“FIND URSELF” is a personal favorite track off the album. Can you share a bit about how that track came to fruition? What does the song mean to you?
Again, I really just resonated with the vocal. This time around it was just a sample from Splice. I wanted to make a song that rounded off the album perfectly and had enough weight in the low end but felt quite natural and effortless. Buzzwords galore! [Laughs]
It’s easy to see the influences of UK garage and trap throughout the tunes, especially on “COMEDOWN.” What was it like to incorporate the genres you grew up with and bring in collaborators for those genres?
It was really just a breath of fresh air. I’ve been so immersed in US culture for the better part of five years now so to take a step back and remember my roots and where I came from was one of the most important things about this project.
You were involved in the underground scene in the UK at a younger age but have since moved to SoCal. Would you mind sharing what the scene was like and how it compares to the one out here? Are there any similarities or stark differences?
In the UK, the underground music scene is a lot more rugged, less bottle service, and more dirty Adidas shoes. I definitely had a small amount of culture shock when I first started playing shows here but you know, over time you come to realise that people are at the events mainly for one thing and that’s the music. I think that’s the beauty of it. Anywhere in the world, I play a show, I feel comfortable knowing that everyone is there for the same thing.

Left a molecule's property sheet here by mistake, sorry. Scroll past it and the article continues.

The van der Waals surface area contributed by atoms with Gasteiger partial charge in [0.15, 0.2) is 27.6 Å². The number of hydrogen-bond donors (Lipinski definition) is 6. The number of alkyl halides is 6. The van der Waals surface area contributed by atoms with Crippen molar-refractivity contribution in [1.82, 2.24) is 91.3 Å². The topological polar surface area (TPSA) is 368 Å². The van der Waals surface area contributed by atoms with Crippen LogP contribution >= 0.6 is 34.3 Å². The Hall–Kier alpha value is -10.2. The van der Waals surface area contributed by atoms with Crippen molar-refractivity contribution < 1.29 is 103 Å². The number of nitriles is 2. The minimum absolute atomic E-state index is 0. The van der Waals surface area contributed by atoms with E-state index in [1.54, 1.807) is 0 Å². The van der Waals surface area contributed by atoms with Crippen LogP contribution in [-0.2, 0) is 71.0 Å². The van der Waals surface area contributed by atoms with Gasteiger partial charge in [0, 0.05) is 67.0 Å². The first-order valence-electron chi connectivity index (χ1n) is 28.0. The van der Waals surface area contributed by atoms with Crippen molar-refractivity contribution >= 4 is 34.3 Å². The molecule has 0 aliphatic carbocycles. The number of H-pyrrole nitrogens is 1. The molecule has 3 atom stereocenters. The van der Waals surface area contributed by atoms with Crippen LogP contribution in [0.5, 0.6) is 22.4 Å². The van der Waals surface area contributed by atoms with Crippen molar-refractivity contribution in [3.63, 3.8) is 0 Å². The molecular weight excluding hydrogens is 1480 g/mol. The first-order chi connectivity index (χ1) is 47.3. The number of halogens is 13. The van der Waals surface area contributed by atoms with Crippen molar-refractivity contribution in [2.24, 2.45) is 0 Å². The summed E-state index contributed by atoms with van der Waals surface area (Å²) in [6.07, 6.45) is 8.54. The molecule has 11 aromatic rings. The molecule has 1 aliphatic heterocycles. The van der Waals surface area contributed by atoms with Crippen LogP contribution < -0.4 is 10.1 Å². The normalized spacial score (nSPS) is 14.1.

More recently, you’ve leaned toward opening up and pouring your emotions and experiences into your music. Can you share a bit about how the pandemic affected you on a personal and professional level? How did you keep your creativity flowing?
On a personal level, it drove me insane, I haven’t really had any time away from being a “touring DJ” since I started, so with no schedule, I kind of self-imploded. Throughout the pandemic though, I feel like I got a good grasp of it but I’m still definitely feeling the restlessness effects to this day. Professionally, well, not much really changed, I just kept doing me, and having this album to commit to was something to get out of bed for.
Now that the pandemic shutdowns are coming to an end, what are some of your goals in terms of touring or collaborations for the future?
In terms of touring, I’d really just love to pick up where I left off. I’m not going to try and do anything too crazy, a steady lineup of shows is enough to motivate me to do better. Collaborations-wise, I want to continue working with other talented artists whether that be vocalists or producers, or songwriters, it’s amazing that a form of art can bring people from all over the world together.
Finally, as a new SoCal resident, where has been your favorite place to grab a bite to eat so far?
There’s a spot near where I used to live in La Jolla called Calientes. It’s some of the best Mexican food and it’s pretty much under a freeway. Great vibes.